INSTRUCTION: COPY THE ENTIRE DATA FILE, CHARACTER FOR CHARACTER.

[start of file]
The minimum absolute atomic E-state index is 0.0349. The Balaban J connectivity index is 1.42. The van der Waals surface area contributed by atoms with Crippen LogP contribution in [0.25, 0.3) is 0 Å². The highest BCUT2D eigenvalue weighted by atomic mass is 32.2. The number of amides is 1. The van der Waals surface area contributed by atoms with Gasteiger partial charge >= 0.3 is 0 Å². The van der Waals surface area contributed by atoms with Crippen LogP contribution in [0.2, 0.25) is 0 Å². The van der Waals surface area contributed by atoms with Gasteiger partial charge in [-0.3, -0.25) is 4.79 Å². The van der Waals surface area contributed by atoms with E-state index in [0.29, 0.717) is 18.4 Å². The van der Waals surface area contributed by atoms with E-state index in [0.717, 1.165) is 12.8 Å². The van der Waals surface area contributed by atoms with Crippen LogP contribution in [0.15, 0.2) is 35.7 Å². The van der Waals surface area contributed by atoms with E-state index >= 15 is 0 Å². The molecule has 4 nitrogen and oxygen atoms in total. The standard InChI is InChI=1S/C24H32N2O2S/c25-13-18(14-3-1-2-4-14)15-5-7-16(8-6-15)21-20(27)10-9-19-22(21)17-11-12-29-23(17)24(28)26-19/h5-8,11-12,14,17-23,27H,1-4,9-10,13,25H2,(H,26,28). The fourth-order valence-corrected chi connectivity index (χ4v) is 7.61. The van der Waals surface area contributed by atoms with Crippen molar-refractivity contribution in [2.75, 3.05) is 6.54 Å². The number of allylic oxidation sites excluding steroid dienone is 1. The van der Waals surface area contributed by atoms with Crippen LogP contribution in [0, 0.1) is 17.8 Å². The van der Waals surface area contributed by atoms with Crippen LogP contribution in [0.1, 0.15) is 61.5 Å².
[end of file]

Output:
The minimum absolute atomic E-state index is 0.0349. The Balaban J connectivity index is 1.42. The van der Waals surface area contributed by atoms with Crippen LogP contribution in [0.25, 0.3) is 0 Å². The highest BCUT2D eigenvalue weighted by atomic mass is 32.2. The number of amides is 1. The van der Waals surface area contributed by atoms with Gasteiger partial charge >= 0.3 is 0 Å². The van der Waals surface area contributed by atoms with Crippen LogP contribution in [0.2, 0.25) is 0 Å². The van der Waals surface area contributed by atoms with Gasteiger partial charge in [-0.3, -0.25) is 4.79 Å². The van der Waals surface area contributed by atoms with E-state index in [0.29, 0.717) is 18.4 Å². The van der Waals surface area contributed by atoms with E-state index in [0.717, 1.165) is 12.8 Å². The van der Waals surface area contributed by atoms with Crippen LogP contribution in [0.15, 0.2) is 35.7 Å². The van der Waals surface area contributed by atoms with E-state index >= 15 is 0 Å². The molecule has 4 nitrogen and oxygen atoms in total. The standard InChI is InChI=1S/C24H32N2O2S/c25-13-18(14-3-1-2-4-14)15-5-7-16(8-6-15)21-20(27)10-9-19-22(21)17-11-12-29-23(17)24(28)26-19/h5-8,11-12,14,17-23,27H,1-4,9-10,13,25H2,(H,26,28). The fourth-order valence-corrected chi connectivity index (χ4v) is 7.61. The van der Waals surface area contributed by atoms with Crippen molar-refractivity contribution in [2.75, 3.05) is 6.54 Å². The number of allylic oxidation sites excluding steroid dienone is 1. The van der Waals surface area contributed by atoms with Crippen LogP contribution in [0, 0.1) is 17.8 Å². The van der Waals surface area contributed by atoms with Crippen LogP contribution in [0.1, 0.15) is 61.5 Å².